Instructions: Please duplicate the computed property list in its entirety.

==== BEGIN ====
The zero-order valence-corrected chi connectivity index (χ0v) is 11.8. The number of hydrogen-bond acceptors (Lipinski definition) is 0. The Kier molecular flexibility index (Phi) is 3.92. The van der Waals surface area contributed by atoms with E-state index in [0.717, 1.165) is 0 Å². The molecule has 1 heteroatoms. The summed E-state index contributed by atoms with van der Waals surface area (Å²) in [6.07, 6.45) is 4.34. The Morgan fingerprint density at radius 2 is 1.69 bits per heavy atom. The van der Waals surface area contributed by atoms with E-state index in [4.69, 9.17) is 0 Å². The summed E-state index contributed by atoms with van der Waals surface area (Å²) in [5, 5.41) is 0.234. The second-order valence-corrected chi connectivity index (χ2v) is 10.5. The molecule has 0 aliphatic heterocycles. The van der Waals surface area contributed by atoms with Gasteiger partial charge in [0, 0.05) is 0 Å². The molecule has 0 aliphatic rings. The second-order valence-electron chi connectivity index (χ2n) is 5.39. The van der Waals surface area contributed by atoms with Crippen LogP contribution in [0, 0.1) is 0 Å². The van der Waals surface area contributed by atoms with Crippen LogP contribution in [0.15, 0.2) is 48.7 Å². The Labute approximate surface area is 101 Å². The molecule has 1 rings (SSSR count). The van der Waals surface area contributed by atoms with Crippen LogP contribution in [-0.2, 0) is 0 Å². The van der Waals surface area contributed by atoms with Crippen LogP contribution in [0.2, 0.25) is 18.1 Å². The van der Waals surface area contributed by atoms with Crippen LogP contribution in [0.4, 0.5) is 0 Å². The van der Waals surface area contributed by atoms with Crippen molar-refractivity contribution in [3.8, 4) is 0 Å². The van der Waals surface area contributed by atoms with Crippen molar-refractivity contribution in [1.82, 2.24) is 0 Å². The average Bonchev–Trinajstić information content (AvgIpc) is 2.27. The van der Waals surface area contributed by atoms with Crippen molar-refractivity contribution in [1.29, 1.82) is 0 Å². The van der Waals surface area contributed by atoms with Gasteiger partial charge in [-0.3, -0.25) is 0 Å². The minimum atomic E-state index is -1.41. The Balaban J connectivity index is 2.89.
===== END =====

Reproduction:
The zero-order valence-corrected chi connectivity index (χ0v) is 11.8. The number of hydrogen-bond acceptors (Lipinski definition) is 0. The Kier molecular flexibility index (Phi) is 3.92. The van der Waals surface area contributed by atoms with E-state index in [0.717, 1.165) is 0 Å². The molecule has 1 heteroatoms. The summed E-state index contributed by atoms with van der Waals surface area (Å²) in [6.07, 6.45) is 4.34. The Morgan fingerprint density at radius 2 is 1.69 bits per heavy atom. The van der Waals surface area contributed by atoms with E-state index in [4.69, 9.17) is 0 Å². The summed E-state index contributed by atoms with van der Waals surface area (Å²) in [5, 5.41) is 0.234. The second-order valence-corrected chi connectivity index (χ2v) is 10.5. The molecule has 0 aliphatic heterocycles. The van der Waals surface area contributed by atoms with Gasteiger partial charge in [0, 0.05) is 0 Å². The molecule has 0 aliphatic rings. The second-order valence-electron chi connectivity index (χ2n) is 5.39. The van der Waals surface area contributed by atoms with Crippen LogP contribution in [0, 0.1) is 0 Å². The van der Waals surface area contributed by atoms with Crippen LogP contribution in [0.15, 0.2) is 48.7 Å². The Labute approximate surface area is 101 Å². The molecule has 1 rings (SSSR count). The van der Waals surface area contributed by atoms with Crippen LogP contribution in [-0.2, 0) is 0 Å². The van der Waals surface area contributed by atoms with Crippen LogP contribution in [0.2, 0.25) is 18.1 Å². The van der Waals surface area contributed by atoms with Crippen LogP contribution in [0.4, 0.5) is 0 Å². The van der Waals surface area contributed by atoms with Crippen molar-refractivity contribution in [3.8, 4) is 0 Å². The van der Waals surface area contributed by atoms with Crippen molar-refractivity contribution in [1.82, 2.24) is 0 Å². The average Bonchev–Trinajstić information content (AvgIpc) is 2.27. The van der Waals surface area contributed by atoms with Crippen molar-refractivity contribution in [1.29, 1.82) is 0 Å². The van der Waals surface area contributed by atoms with Gasteiger partial charge in [-0.3, -0.25) is 0 Å². The minimum atomic E-state index is -1.41. The Balaban J connectivity index is 2.89.